What is the sacred grove? The nemeton, sanctuary of spirit. A place set apart, a respite from wildness. Amongst the trunks of sacred trees — thick, tall pillars of rough bark etched in rivulets and knots that watch like eyes as light and shadow dance across the land — there is a space, within which all wildness, noise and dancing gives way to stillness. The grove is the eye of the world, as the storm has its eye that watches calmly from the very center the turning, roiling winds that utterly surround it. But this is no hard-edged circle, a gate that slams shut against the sacred mess and buzz of the world. The grove is made of wildness, too, an edge sculpted by wind and rain and sunlight, an eddy in the currents of energy. It is an in-drawn breath, a going-in amidst the goings-on, that opens up a center deep in the very heart and flux of things. And in the sacred grove, there is the altar where we do our work. A center of gravity, a pole that runs the length of the universe and patiently turns the worlds around itself.
First, I knew the sea. The dark waters and the deep. That seeping, salty body that sloshes crest to trough and back again, ebb and flow in a dance with the moon. We carry an ocean in our blood, blue or purple beneath our skin, and only sometimes flushed pink or deeper red. The sea, like the past, seeps into the hidden depths within us where it works its erosion through memory and dream. Ancestors trickle through our fingers like water, each one of the beloved dead like a raindrop that enters the river that runs to join its source again. You can feel it sometimes, just as you are drifting off to sleep — that spinning, floating, rocking — as though the present were only a tiny raft upon a great heaving sea of time. And then there is the sky. The bright air, the heights that hold the stars and sun like mighty pillars, fluted columns circling to make a temple to the gods.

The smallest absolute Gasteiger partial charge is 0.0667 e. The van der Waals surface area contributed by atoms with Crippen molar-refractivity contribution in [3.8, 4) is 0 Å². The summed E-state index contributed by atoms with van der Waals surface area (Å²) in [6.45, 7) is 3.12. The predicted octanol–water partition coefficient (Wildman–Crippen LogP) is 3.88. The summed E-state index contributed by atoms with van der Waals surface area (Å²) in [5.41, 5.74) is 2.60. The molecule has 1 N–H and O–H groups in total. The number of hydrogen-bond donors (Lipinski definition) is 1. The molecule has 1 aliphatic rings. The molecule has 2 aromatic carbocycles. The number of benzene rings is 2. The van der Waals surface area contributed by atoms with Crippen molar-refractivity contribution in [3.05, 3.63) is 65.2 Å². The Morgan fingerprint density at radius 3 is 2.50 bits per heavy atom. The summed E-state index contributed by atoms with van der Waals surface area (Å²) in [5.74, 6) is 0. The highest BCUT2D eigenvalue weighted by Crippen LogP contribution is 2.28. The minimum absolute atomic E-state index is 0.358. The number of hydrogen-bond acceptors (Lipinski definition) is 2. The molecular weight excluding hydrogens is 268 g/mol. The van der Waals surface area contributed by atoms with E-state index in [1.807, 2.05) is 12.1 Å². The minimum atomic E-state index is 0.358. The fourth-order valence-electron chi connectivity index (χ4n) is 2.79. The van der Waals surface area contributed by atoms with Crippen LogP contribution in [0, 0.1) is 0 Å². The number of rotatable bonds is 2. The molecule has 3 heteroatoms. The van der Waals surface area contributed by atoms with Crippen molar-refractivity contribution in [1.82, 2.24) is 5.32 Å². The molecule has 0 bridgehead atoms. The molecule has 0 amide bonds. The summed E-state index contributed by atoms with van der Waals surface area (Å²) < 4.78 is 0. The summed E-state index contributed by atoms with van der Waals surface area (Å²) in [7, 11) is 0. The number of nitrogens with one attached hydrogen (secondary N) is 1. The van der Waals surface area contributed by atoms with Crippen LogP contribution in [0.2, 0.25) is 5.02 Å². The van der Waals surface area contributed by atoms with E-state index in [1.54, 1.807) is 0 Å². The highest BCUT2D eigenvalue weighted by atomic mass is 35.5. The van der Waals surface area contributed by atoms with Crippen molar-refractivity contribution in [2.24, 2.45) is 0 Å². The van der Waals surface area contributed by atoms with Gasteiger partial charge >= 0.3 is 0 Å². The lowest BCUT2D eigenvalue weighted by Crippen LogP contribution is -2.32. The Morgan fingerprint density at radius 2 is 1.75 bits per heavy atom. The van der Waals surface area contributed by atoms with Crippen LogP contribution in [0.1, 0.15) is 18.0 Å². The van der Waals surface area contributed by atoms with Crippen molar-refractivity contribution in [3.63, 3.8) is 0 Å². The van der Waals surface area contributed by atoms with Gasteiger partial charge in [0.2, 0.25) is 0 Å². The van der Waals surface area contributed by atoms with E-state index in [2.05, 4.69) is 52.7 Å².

In my latest post over at No Unsacred Place, I talk about my mixed reactions to the news of the hydro-fracking spill up in northern Pennsylvania last week, and my struggle to stay grounded in my love for the local landscape as a living, holy presence while I confront the injustices and ignorances that cause such saddening destruction. I also highlight some of the inspiring news coming out of local communities in Pennsylvania, where citizens are standing up against pressure from oil and gas companies and working together to protect the lands they love from harmful development: "Local communities are fighting back, resisting the enormous pressure from gas and oil companies (and the politicians they've financed into office) to take advantage of the Marcellus Shale deposit that lies beneath nearly two-thirds of the state's mountains, forests and fields..."
When I began exploring polytheism, I began to understand that the monism underlying some Pagans' conception of Spirit did not jive with my experiences and observations. If I believed in the intimate relationship between the material, physical world and the spiritual world that was its home and source, it seemed unlikely that the embodied world could be so varied, mottled and marvelously complex if the nature of Spirit was a kind of homogenous, undifferentiated aether or spiritual soup. So the beginnings of my own polytheistic theology was this idea of the many-in-the-One, the "ecology of Spirit." This was an ecosystem of living and interrelated beings, some embodied in all the unique ways that embodiment brings, and some just as unique without the solid weight...